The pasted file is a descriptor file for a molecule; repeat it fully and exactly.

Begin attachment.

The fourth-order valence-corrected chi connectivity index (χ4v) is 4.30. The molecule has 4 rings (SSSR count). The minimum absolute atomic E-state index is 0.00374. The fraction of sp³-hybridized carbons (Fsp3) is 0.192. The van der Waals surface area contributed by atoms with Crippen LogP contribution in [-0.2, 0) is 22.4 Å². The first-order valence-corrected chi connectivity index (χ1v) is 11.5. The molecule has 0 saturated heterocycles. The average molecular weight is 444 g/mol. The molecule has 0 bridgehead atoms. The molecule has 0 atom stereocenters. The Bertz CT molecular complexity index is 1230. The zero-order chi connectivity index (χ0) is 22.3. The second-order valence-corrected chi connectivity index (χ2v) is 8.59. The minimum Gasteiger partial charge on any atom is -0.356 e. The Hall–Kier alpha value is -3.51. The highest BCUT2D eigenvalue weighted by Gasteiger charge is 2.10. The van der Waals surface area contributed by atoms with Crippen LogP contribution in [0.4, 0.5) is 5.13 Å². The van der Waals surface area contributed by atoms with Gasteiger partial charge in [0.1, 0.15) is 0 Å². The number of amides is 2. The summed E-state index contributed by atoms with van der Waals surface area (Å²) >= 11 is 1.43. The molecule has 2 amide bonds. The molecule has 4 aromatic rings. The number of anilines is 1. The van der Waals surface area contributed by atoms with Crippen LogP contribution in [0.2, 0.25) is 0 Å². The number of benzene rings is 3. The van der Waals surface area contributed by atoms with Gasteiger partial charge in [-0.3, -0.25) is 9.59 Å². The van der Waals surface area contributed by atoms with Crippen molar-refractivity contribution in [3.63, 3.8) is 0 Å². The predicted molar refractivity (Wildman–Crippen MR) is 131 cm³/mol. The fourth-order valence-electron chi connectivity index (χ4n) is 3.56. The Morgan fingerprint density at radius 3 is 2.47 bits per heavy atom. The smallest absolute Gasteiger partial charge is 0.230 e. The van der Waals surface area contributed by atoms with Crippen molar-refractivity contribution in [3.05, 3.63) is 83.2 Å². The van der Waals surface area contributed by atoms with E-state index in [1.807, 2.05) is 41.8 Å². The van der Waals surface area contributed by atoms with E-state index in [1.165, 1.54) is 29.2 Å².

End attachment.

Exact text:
The fourth-order valence-corrected chi connectivity index (χ4v) is 4.30. The molecule has 4 rings (SSSR count). The minimum absolute atomic E-state index is 0.00374. The fraction of sp³-hybridized carbons (Fsp3) is 0.192. The van der Waals surface area contributed by atoms with Crippen LogP contribution in [-0.2, 0) is 22.4 Å². The first-order valence-corrected chi connectivity index (χ1v) is 11.5. The molecule has 0 saturated heterocycles. The average molecular weight is 444 g/mol. The molecule has 0 bridgehead atoms. The molecule has 0 atom stereocenters. The Bertz CT molecular complexity index is 1230. The zero-order chi connectivity index (χ0) is 22.3. The second-order valence-corrected chi connectivity index (χ2v) is 8.59. The minimum Gasteiger partial charge on any atom is -0.356 e. The Hall–Kier alpha value is -3.51. The highest BCUT2D eigenvalue weighted by Gasteiger charge is 2.10. The van der Waals surface area contributed by atoms with Crippen LogP contribution in [0.4, 0.5) is 5.13 Å². The van der Waals surface area contributed by atoms with Gasteiger partial charge in [0.1, 0.15) is 0 Å². The number of amides is 2. The summed E-state index contributed by atoms with van der Waals surface area (Å²) >= 11 is 1.43. The molecule has 2 amide bonds. The molecule has 4 aromatic rings. The number of anilines is 1. The van der Waals surface area contributed by atoms with Crippen LogP contribution in [0.2, 0.25) is 0 Å². The number of benzene rings is 3. The van der Waals surface area contributed by atoms with Gasteiger partial charge in [-0.3, -0.25) is 9.59 Å². The van der Waals surface area contributed by atoms with Crippen molar-refractivity contribution in [3.63, 3.8) is 0 Å². The predicted molar refractivity (Wildman–Crippen MR) is 131 cm³/mol. The fourth-order valence-electron chi connectivity index (χ4n) is 3.56. The Morgan fingerprint density at radius 3 is 2.47 bits per heavy atom. The smallest absolute Gasteiger partial charge is 0.230 e. The van der Waals surface area contributed by atoms with Crippen molar-refractivity contribution in [3.05, 3.63) is 83.2 Å². The van der Waals surface area contributed by atoms with E-state index in [1.807, 2.05) is 41.8 Å². The van der Waals surface area contributed by atoms with E-state index in [1.165, 1.54) is 29.2 Å².